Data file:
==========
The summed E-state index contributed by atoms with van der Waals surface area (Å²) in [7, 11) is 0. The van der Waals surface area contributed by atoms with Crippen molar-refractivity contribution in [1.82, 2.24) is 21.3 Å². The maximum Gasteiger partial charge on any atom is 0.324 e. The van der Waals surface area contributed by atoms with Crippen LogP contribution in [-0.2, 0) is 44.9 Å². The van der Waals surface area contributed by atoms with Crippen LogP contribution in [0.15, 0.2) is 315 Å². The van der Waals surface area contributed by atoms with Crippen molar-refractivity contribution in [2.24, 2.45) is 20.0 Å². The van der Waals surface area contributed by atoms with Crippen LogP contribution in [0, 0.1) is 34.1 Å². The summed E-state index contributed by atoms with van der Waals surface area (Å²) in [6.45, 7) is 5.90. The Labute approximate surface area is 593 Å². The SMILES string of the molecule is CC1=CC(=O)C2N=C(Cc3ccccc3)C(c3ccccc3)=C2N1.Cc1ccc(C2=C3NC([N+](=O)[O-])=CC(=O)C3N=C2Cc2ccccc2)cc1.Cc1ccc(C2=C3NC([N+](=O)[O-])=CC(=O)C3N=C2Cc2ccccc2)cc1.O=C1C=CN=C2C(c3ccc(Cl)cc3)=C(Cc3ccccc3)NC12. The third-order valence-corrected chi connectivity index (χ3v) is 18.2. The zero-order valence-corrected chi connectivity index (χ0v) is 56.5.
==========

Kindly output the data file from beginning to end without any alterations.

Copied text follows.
The summed E-state index contributed by atoms with van der Waals surface area (Å²) in [7, 11) is 0. The van der Waals surface area contributed by atoms with Crippen molar-refractivity contribution in [1.82, 2.24) is 21.3 Å². The maximum Gasteiger partial charge on any atom is 0.324 e. The van der Waals surface area contributed by atoms with Crippen LogP contribution in [-0.2, 0) is 44.9 Å². The van der Waals surface area contributed by atoms with Crippen LogP contribution in [0.15, 0.2) is 315 Å². The van der Waals surface area contributed by atoms with Crippen molar-refractivity contribution in [2.24, 2.45) is 20.0 Å². The van der Waals surface area contributed by atoms with Crippen LogP contribution in [0, 0.1) is 34.1 Å². The summed E-state index contributed by atoms with van der Waals surface area (Å²) in [6.45, 7) is 5.90. The Labute approximate surface area is 593 Å². The SMILES string of the molecule is CC1=CC(=O)C2N=C(Cc3ccccc3)C(c3ccccc3)=C2N1.Cc1ccc(C2=C3NC([N+](=O)[O-])=CC(=O)C3N=C2Cc2ccccc2)cc1.Cc1ccc(C2=C3NC([N+](=O)[O-])=CC(=O)C3N=C2Cc2ccccc2)cc1.O=C1C=CN=C2C(c3ccc(Cl)cc3)=C(Cc3ccccc3)NC12. The third-order valence-corrected chi connectivity index (χ3v) is 18.2. The zero-order valence-corrected chi connectivity index (χ0v) is 56.5.